One important aspect to remember when choosing college is that unlike non-Muslim students, you have a very different approach to loans. You want to absolutely minimize the amount of loans you take and ideally have zero interest (which realistically will occur if you have close to zero loans). There are fatawa about taking interest loans for a college education but I am not a scholar who can tell you about the validity of such a position. However, I can tell you that even if such fatawa are valid, they are often abused by people who study at expensive colleges when reasonable colleges offer a similar education at a substantially smaller cost. If you analyze all the data and run the numbers and ultimately conclude that going to college at a prestigious institution will be better for you financially in the long run, still choose the option that will allow you to not take an interest loan. What separates you as a Muslim is that all your investments are viewed through the lens of ultimately being an investment for the akhira. Riba is not an investment, it is a loss. Even when you gain, you are losing.
What is prestige worth?
The next question you have to ask yourself is, “How much extra money am I willing to pay to go to a more prestigious college?” A lot of high school counselors either explicitly or implicitly try to push the mindset that the more prestigious the institution, the better you will fare after graduation.
The reality is that the answer to this question depends heavily on what career you’re going into. Talk to people who are at various levels in the field you plan on getting into to get a feel for how important your college’s ranking is in getting a good job in the field. As a rule of thumb though, if it’s a job which requires a graduate/professional degree, the undergrad college plays little to no importance.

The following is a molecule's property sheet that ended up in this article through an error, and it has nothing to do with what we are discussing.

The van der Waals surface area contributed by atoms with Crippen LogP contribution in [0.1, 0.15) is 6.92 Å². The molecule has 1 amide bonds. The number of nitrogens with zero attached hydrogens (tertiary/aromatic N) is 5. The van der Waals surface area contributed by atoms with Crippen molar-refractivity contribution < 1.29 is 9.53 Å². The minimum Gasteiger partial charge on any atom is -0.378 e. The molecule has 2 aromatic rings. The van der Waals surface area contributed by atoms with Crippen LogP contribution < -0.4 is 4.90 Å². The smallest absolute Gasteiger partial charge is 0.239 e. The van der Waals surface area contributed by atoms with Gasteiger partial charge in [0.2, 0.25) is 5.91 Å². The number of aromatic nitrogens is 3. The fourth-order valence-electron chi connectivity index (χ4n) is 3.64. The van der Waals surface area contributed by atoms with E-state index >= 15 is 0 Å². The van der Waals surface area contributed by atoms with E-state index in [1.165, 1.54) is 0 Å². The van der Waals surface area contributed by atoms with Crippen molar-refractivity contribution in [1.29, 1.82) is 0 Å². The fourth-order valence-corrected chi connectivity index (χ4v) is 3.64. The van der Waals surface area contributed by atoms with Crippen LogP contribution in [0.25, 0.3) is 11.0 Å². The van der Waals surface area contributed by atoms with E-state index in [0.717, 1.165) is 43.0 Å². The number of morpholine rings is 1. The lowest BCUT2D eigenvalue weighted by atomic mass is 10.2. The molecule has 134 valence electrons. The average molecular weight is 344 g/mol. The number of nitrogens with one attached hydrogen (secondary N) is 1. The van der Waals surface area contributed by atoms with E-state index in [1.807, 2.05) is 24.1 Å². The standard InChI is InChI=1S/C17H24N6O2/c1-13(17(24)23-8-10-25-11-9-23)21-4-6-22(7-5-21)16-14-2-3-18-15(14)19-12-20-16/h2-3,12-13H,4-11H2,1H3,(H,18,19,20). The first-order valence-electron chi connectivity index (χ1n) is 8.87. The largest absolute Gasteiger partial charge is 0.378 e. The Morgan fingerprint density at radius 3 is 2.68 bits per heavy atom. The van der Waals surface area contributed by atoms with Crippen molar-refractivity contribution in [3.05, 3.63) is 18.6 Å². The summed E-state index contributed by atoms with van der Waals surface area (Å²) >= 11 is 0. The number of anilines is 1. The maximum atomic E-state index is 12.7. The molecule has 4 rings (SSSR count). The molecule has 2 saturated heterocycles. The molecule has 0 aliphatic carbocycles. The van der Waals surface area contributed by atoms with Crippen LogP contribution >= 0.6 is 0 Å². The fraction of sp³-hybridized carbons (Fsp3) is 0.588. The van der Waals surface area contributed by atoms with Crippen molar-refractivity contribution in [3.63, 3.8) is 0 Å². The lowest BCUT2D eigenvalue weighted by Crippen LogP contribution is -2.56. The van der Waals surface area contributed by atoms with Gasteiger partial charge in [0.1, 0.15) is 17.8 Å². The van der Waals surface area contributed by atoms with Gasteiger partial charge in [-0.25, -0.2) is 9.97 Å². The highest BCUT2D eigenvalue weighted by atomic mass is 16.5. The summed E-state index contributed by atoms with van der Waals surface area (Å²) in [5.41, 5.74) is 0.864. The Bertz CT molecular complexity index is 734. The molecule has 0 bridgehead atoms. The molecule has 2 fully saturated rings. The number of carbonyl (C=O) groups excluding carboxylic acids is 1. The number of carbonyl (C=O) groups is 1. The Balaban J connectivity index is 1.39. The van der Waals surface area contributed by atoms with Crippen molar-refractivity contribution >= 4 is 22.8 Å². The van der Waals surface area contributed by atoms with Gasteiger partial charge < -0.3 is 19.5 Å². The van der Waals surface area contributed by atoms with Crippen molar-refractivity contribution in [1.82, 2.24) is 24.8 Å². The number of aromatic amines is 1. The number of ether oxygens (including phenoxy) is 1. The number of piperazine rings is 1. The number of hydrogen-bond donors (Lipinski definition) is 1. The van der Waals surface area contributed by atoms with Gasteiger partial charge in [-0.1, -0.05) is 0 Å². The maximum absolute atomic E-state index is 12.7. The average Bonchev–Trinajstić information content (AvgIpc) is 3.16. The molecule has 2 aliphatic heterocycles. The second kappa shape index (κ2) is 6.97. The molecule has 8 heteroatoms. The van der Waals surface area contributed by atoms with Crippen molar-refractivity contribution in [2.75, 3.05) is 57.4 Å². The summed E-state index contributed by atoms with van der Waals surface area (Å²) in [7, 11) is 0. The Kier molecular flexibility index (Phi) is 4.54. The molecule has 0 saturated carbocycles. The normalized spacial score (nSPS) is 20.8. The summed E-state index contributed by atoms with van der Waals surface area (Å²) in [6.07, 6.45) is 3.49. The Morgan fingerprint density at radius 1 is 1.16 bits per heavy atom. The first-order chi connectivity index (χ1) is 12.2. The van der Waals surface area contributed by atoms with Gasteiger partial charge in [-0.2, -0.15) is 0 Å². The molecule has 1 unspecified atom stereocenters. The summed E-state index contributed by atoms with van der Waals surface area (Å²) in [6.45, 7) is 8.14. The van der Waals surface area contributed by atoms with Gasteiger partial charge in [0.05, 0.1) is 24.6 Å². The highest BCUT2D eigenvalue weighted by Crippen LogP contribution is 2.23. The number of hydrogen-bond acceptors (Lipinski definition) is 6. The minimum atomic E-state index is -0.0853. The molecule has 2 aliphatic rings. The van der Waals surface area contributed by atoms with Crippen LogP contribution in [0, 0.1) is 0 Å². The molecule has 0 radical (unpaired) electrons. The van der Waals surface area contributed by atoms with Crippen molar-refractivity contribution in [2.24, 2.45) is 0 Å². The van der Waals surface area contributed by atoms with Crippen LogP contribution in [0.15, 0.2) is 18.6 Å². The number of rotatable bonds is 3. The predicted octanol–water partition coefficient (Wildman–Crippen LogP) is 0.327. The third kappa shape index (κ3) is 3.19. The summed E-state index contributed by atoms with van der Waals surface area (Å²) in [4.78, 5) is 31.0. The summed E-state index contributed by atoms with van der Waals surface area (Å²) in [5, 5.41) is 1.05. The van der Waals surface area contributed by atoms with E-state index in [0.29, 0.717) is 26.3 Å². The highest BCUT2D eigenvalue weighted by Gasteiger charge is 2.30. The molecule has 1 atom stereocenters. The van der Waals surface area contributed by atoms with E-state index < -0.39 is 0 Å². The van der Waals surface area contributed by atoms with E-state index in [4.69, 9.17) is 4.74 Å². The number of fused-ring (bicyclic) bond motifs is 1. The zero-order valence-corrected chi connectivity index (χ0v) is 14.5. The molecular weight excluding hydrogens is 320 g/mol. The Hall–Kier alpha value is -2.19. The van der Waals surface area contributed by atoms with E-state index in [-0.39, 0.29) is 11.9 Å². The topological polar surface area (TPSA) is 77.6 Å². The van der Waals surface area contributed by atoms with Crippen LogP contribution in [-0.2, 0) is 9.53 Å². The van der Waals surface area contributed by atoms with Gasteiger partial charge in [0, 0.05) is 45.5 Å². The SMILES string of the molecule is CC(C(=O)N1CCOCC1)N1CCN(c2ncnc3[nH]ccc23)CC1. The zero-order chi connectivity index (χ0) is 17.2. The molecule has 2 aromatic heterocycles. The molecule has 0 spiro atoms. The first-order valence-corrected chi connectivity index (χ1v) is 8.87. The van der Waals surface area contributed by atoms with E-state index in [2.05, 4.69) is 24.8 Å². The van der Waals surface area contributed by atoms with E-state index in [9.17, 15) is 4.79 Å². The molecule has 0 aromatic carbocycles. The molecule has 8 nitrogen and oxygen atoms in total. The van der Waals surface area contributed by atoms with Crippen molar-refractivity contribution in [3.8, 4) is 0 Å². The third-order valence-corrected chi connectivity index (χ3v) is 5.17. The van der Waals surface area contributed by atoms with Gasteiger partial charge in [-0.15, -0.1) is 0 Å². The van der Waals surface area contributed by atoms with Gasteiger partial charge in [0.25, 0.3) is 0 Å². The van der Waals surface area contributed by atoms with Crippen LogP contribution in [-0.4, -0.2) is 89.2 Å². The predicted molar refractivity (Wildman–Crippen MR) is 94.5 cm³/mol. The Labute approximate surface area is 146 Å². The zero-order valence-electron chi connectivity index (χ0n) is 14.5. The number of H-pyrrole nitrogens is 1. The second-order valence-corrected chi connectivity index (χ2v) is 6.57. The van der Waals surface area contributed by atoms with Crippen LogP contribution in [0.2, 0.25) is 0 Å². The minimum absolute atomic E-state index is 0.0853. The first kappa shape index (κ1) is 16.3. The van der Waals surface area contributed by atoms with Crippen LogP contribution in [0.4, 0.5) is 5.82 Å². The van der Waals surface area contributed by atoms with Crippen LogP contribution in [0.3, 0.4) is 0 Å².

At the same time, realize that excelling in undergrad at a non-prestigious university can put you on track to pursue graduate education at prestigious programs without racking up large undergraduate fees. People from my non-prestigious undergraduate college have gone on to graduate school, medical school, and law school at places like Mayo, Johns Hopkins, Washington University, University of Chicago, Harvard, and Stanford. They ended up saving in the order of six figures and will graduate with the same MD, PhD, or JD as someone who went to an expensive private school for undergrad before joining them in graduate school.
Finally, realize that a lot of private colleges automatically reject all AP and CLEP credits, forcing the students to sign up for their own classes and pay full course tuition. This can be a pretty big drawback, especially if you’ve amassed a large number of credits through AP and CLEP.
Choosing a college to go to is a very charged issue. In some circles, it’s a matter of social standing that a person went to a certain institution or that a parents’s children go to a certain institution. Remember to keep that investor’s mindset when making your decision. Be calm, cool, and detached so that your decision is completely objective and not swayed by emotions. Choose a college first and foremost where you feel your iman will be safe. After that, choose the one which will allow you to avoid riba. Finally, if those two things are equal, choose the one which will be best for your career.
In our next article, we’ll insha’Allah talk about choosing your major In the meantime, if you haven’t read the previous articles in this series, check it out here: